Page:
Study, Research & Efficiency
4
min read

How to recover from academic burnout

Burnout consists of three dimensions: physical, mental, and emotional exhaustion; feelings of detachment; and low self-efficacy. For students, this might look like an unshifting sense of fatigue, detachment and cynicism towards your studies, and feeling incapable of studying well or achieving your desired results. This article addresses how you can recover from academic burnout, especially while navigating the e-learning environment.

How to recover from academic burnout
Amirah Khan

March 3, 2021

Burnout is a consequence of chronic stress that often creeps up on us and clouds our everyday life before we are able to acknowledge what’s happening. Students have been faced with digital learning environments, new assessment formats and uncertainty regarding what their education may look like going forward. Research has shown digital learning, as a consequence of the COVID-19 pandemic, increased cynicism in medical students who began to doubt the usefulness of the studies. Another study confirmed that COVID-19-related changes to students’ routines increased their anxiety.

Particularly, they found social media usage was making anxiety worse among students because they were experiencing “learning, living and leisure” through mobile social media. However, social media was a greater predictor of anxiety when academic burnout was present. Students that were exhausted by study demands, presented a detached attitude to their studies and lower self-efficacy. This highlights that addressing academic burnout can reduce social media usage and in turn, the anxiety caused by COVID-19 related changes to student’s routines. If you’re distracting yourself from feelings of tiredness, disinterest in your studies, and ineffective study sessions that are consuming your day, addressing burnout can resolve these difficulties.


Engage in active recovery

It’s tempting and easy to gravitate towards passive forms of rest such as, watching tv or scrolling through social media but to recover – you need to aim for active recovery. This means getting regular and quality sleep, taking time away from your phone or computer, and engaging in activities help you relax. It could be as simple as taking a distraction-free walk, spending a few minutes meditating, or having a quality conversation with a friend. Do something that involves being present in the moment, away from your studies or those things that are causing you distress. A brief break is likely to be more productive than dragging yourself through work you can’t concentrate on or want to escape from. You can read more about the benefits of getting downtime here.

Introduce some novelty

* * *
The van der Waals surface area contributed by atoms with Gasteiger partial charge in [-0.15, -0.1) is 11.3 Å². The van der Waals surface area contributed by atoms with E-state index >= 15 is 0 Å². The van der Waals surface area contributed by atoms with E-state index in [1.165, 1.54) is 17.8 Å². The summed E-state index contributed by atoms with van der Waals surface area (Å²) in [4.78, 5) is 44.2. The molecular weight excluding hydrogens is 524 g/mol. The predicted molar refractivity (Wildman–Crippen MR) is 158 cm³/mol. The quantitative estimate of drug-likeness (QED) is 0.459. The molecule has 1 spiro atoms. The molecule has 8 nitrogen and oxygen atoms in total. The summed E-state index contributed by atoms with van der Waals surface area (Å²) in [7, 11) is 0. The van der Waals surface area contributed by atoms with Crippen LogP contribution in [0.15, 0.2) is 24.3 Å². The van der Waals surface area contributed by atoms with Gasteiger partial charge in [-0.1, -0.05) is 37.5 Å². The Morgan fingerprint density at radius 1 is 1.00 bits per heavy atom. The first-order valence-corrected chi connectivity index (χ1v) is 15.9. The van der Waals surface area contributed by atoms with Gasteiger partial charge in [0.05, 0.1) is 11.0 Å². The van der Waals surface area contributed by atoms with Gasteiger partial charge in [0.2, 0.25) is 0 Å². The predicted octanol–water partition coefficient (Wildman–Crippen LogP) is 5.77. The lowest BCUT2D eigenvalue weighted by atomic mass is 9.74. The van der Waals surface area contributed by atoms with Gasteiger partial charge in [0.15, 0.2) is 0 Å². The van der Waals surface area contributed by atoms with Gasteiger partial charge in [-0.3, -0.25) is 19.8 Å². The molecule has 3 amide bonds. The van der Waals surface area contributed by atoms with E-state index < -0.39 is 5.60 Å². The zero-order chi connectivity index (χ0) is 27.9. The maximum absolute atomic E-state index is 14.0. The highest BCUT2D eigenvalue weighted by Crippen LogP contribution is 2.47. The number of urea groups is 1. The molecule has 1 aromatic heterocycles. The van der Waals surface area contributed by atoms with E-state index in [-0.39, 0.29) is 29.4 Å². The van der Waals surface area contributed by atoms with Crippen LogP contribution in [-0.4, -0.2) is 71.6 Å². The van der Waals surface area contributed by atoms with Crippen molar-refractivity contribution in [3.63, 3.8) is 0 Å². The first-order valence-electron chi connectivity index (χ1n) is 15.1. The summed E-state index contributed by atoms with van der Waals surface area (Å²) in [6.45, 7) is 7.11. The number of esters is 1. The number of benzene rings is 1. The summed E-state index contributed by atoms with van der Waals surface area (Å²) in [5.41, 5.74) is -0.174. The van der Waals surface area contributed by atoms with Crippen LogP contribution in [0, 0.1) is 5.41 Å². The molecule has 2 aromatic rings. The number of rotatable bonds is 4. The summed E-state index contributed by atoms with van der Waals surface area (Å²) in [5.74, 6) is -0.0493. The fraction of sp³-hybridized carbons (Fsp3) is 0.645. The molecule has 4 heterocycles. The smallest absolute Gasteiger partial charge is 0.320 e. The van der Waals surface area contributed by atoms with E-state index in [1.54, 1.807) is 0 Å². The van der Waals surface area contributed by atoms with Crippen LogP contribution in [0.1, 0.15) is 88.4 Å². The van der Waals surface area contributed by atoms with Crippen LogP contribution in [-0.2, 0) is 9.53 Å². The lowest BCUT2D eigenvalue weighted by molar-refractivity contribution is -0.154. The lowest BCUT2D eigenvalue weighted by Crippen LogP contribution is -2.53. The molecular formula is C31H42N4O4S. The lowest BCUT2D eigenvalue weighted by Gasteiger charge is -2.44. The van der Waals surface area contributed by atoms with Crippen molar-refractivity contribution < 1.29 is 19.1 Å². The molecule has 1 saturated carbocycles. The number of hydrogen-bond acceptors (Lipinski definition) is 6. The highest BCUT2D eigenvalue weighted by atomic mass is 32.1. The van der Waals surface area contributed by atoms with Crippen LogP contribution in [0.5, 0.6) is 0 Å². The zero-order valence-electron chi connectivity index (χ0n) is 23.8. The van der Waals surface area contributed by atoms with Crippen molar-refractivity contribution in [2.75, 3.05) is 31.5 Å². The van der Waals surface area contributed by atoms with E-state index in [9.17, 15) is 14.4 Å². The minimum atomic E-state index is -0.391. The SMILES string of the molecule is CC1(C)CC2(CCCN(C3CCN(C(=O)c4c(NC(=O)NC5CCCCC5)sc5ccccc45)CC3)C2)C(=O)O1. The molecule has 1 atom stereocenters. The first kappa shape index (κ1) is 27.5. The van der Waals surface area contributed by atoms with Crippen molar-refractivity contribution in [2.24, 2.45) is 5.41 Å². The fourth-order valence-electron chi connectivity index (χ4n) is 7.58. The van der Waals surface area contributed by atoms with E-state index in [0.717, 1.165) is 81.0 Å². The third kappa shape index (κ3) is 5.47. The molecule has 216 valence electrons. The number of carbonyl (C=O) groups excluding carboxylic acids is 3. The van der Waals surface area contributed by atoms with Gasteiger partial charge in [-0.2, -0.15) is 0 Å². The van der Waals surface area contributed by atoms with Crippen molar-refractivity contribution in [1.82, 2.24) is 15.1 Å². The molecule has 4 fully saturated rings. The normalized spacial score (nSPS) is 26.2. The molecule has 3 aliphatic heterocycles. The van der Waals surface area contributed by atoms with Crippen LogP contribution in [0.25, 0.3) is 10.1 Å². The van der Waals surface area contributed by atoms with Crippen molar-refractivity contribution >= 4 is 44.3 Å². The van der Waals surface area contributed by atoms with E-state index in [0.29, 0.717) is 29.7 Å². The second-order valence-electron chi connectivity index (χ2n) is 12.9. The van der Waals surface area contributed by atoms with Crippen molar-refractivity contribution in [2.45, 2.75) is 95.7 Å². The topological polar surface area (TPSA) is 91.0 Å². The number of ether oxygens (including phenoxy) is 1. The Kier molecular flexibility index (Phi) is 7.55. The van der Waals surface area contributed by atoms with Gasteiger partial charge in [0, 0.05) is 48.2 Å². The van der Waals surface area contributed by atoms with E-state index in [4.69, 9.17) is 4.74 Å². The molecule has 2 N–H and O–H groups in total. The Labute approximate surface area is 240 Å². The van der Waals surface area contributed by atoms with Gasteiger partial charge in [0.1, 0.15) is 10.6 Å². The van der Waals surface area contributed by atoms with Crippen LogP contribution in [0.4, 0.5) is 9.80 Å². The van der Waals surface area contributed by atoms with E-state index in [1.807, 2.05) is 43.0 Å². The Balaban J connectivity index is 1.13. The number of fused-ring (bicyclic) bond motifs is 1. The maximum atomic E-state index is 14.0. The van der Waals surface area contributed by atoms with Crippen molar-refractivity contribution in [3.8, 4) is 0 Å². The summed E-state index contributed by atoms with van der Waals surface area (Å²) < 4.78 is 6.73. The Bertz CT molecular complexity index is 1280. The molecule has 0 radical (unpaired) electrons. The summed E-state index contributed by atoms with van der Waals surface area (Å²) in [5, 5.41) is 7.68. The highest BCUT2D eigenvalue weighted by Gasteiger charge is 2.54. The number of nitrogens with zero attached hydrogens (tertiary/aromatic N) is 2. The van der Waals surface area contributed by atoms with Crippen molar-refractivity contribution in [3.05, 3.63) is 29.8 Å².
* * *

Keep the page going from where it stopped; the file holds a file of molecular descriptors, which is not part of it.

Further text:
Online lectures, with limited collaboration between peers, are understandably not the most exciting experience. It might feel like the parts of our education that are exciting are on ‘pause’ until further notice. But we can restore our interest in our studies by learning to introduce novelty into this ‘new’ normal. First, it might be worth going back to why you chose to study this subject in the first place. What were you looking forward to initially, and how can you renew that sense of excitement?

Second, approach your studies in new ways. You can try a new note-taking method, revision technique or explore the topics you do enjoy in your free time. It’s easier said than done, but having a go at treating your studies like a personal project or challenge can make this time feel more like an ongoing journey, instead of a passive and never-ending period that you must complete.

Restore your self-accomplishment

If you’re exhausted and detached from your studies, it’s natural to feel like an incapable student. Before getting organised, it might be worth reflecting on past accomplishments. When did you feel like a better student than you are now? What do you think can help you feel more like that again? Are there any previously submitted pieces of work that you are proud of or scored highly? Try to reconnect with the version of you that felt the most engaged and proud of their work. Then, taking some time to organise your time and studies can lighten your load, and allow you to break studying into manageable chunks. You can introduce some novelty here by trying out a new planning method or using trackers that create a tangible sense of accomplishment.

At the end of the day, just remember that your life is so much more than your studies. Though they might feel like everything, and to get them wrong will cause your world to come crashing down, neither of these things are really true. So take stock, get some perspective, give your studies only a healthy amount of concern, and keep moving forward!

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